What is a responsible economy? It’s one that cultivates healthy communities, creates meaningful work, and takes from the earth only what it can replenish. It’s one where all the indicators currently going in the wrong direction – CO2 emissions, ocean acidification, deforestation, desertification, species extinction, water contamination, toxic chemical release – all those things that are leading us to bankruptcy, will even out, then reverse. What would make up this economy? Where do we already see examples?
During the next two years, Patagonia will explore these questions. We don’t have all the answers – but, we invite you to join us as we seek out the stories, solutions, examples, and new leaders of the responsible economy.
This is one of the first times a global corporation even asks these questions, and I for one am very interested in what they will come up with to confront them.
Check out this essay by Patagonia founder Yves Chouinard for a start:
What we are reaching toward is an economy that does not rely on insatiable consumerism as its engine, an economy that stops harmful practices and replaces them with either new, more efficient practices or older practices that worked just fine. An economy with less duplication of consumer goods, less throw-away-and-close-your-eyes. We don’t know exactly how this will play out. But we do know that now is the time for all corporations to think about it and act.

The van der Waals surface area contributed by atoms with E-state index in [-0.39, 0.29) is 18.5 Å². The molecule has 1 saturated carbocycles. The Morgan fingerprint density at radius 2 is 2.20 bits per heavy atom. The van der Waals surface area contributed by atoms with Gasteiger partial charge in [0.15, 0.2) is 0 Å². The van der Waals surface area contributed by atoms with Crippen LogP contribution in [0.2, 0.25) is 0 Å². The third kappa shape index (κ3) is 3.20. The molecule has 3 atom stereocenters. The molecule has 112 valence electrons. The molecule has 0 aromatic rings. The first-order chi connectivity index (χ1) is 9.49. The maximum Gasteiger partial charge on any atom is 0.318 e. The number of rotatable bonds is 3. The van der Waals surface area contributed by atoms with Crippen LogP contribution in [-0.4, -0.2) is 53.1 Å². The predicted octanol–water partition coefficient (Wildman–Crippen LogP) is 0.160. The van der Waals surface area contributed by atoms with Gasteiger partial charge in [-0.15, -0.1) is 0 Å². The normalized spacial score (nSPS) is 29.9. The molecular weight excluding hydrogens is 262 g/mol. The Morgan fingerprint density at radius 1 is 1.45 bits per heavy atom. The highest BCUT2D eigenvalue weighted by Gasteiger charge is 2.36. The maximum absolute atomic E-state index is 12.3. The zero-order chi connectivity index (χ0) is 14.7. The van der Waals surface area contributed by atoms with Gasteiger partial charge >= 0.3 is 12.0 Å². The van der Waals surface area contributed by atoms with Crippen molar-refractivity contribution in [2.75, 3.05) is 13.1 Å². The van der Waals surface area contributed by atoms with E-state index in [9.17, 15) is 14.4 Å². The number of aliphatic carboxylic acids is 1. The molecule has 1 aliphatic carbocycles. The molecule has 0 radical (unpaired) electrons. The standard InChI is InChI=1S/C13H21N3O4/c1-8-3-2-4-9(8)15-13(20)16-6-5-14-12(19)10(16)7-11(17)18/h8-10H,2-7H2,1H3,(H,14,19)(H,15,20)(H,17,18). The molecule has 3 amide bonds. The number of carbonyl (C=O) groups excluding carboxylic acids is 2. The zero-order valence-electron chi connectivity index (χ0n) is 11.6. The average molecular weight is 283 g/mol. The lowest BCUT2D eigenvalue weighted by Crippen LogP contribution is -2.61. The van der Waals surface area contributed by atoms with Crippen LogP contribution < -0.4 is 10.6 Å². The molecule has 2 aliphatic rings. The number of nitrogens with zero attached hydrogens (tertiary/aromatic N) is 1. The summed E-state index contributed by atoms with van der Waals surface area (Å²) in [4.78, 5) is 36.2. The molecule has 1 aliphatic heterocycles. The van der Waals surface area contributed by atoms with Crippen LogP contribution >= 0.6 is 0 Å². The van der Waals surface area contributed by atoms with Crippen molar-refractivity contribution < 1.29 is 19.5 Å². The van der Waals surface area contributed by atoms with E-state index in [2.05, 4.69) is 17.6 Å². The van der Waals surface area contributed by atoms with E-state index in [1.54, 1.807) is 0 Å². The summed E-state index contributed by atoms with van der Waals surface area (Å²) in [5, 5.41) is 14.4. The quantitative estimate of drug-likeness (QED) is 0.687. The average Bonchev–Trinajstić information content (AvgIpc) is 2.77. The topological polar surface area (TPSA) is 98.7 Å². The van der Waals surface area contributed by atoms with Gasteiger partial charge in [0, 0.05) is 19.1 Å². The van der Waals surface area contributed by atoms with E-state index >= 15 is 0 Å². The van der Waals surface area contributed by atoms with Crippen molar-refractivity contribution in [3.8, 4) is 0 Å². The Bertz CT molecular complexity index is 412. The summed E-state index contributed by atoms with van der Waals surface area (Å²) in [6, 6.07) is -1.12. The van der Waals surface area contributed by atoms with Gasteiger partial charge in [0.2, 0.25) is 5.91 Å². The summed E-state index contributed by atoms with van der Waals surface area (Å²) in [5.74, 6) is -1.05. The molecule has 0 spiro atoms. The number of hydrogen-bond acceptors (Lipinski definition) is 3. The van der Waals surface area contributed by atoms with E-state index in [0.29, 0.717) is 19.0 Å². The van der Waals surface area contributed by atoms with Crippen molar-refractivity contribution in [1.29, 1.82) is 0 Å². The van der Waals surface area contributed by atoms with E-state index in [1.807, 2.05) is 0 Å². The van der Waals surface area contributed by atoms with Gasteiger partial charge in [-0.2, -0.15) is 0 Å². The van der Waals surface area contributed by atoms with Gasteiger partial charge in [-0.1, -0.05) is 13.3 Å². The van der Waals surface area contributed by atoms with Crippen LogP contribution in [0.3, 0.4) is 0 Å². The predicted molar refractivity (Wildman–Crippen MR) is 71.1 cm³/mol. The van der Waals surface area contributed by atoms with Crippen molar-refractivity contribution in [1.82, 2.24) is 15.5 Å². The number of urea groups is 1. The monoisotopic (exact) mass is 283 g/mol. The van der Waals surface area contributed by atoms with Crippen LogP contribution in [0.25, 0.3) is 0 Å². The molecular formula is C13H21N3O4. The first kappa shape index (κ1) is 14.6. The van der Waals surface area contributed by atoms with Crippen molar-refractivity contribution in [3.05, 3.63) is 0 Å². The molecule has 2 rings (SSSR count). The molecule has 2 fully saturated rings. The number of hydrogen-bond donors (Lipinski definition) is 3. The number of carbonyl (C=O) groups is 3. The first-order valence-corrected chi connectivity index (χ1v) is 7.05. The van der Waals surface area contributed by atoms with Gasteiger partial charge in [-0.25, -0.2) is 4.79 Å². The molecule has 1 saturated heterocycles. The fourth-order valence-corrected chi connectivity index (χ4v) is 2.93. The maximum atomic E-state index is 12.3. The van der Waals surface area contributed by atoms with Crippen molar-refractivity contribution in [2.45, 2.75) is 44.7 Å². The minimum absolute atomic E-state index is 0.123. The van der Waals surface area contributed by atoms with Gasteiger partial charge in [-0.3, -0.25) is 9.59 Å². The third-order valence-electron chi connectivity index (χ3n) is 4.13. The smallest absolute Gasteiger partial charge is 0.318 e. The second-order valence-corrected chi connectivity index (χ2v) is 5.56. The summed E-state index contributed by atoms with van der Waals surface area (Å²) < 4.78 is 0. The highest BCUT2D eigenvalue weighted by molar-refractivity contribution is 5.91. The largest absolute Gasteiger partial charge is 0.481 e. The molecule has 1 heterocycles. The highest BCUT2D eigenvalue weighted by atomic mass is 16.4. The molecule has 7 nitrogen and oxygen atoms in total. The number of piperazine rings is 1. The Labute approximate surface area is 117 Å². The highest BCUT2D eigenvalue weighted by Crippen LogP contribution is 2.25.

Also, this essay by Rick Ridgeway is a great read on the uneasy relationship – some may even call it hypocrisy – of a company growing in double-digits that concerns itself with limits to growth and the capitalist-consumerist growth model.
The truth is, we meant what we said about the need for all of us to reduce consumption, but we realize we have to be transparent about the challenge of walking our talk. That is why we have an accompanying essay in this catalog on this topic, written by Yvon Chouinard, that examines Patagonia’s uneasy relationship with growth. Yvon writes, “I think we at Patagonia are mandated by our mission statement to face the question of growth, both by bringing it up and by looking at our own situation as a business fully ensnared in the global industrial economy.”
We also realize if we all got out of bed tomorrow and bought only what we need, business-as-now-practiced would collapse.